Passport Health, LLC v. Avance Health System, Inc.
Search engines like Google and Bing allow advertisers to bid on advertising keywords and phrases (“AdWords”) such that clickable advertisements appear in search results for those AdWords. The highest bidders receive preferred advertisement locations on the search results page, and in turn, the advertisers pay the search engine for each click that they receive from the ad. Bidding is ongoing, so advertisers must maintain competitive bid amounts.
Both Passport Health, LLC and Avance Care, P.A. provide travel-related health-care services in North Carolina. Passport Health has registered three “PASSPORT HEALTH” trademarks with the U.S. Patent & Trademark Office.
In 2008, Avance’s marketing support company began bidding on the AdWord “passport health” on Google and Bing to promote Avance’s services. Passport Health sent Avance a cease-and-desist letter in 2013, alleging that Avance was infringing on its trademarks by purchasing the AdWord phrase “passport health,” as the resulting advertisement read “Passport Health Clinic – Serving the Triangle Metro Area in NC.” After receiving the warning, Avance’s marketers continued to bid on the AdWord “passport health.”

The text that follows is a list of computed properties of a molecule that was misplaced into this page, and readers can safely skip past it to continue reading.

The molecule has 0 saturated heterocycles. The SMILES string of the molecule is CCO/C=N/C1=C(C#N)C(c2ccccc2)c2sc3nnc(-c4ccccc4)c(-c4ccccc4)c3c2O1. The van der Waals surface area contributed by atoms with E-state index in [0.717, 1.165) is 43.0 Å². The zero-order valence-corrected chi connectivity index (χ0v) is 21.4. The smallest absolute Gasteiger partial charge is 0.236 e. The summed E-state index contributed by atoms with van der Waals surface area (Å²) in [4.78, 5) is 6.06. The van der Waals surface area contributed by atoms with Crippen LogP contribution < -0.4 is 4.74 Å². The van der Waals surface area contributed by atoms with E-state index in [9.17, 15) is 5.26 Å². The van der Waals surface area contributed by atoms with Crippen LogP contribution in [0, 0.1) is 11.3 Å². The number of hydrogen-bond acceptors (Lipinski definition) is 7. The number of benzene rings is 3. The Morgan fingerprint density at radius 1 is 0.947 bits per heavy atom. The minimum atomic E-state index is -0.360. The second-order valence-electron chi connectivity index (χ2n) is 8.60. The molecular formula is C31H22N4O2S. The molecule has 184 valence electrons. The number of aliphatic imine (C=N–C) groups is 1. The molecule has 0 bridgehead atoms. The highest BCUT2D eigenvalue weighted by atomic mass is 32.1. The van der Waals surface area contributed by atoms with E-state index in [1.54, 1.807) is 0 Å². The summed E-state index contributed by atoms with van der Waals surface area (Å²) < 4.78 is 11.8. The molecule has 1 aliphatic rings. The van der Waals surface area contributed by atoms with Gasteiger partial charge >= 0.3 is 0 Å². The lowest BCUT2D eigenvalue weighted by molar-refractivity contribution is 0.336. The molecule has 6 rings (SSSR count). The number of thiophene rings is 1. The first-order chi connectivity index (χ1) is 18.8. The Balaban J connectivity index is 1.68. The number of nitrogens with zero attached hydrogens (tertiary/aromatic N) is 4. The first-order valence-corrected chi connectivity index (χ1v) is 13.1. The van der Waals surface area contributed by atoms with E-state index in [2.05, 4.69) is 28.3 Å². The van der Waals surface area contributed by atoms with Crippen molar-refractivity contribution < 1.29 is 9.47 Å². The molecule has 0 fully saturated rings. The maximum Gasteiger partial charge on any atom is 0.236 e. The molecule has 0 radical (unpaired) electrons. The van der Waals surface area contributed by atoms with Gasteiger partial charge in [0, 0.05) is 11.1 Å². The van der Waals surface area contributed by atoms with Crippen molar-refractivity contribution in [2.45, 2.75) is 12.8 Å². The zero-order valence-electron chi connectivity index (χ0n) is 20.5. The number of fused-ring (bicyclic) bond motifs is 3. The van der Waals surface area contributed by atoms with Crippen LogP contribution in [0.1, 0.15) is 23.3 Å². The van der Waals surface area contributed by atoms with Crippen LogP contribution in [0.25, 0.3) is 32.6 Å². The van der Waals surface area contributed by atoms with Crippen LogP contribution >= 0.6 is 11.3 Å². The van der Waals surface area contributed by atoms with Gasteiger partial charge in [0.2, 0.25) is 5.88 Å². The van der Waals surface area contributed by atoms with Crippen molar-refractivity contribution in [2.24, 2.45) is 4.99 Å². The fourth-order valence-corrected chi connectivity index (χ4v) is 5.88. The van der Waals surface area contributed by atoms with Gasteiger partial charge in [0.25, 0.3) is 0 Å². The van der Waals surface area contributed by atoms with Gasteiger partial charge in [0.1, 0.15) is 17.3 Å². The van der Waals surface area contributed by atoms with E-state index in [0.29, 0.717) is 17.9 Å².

In 2013, Passport Health filed a complaint in the United States District Court for the Eastern District of North Carolina against Avance for trademark infringement. Likely realizing that the costs of a lawsuit were not worth the extra clicks, Avance ordered its marketing company to stop bidding on the AdWord “passport health.” Avance advised Passport Health that it had ceased bidding on this AdWord in Google and Bing and that it would refrain from bidding on this AdWord in the future. In response, Passport Health dropped its lawsuit.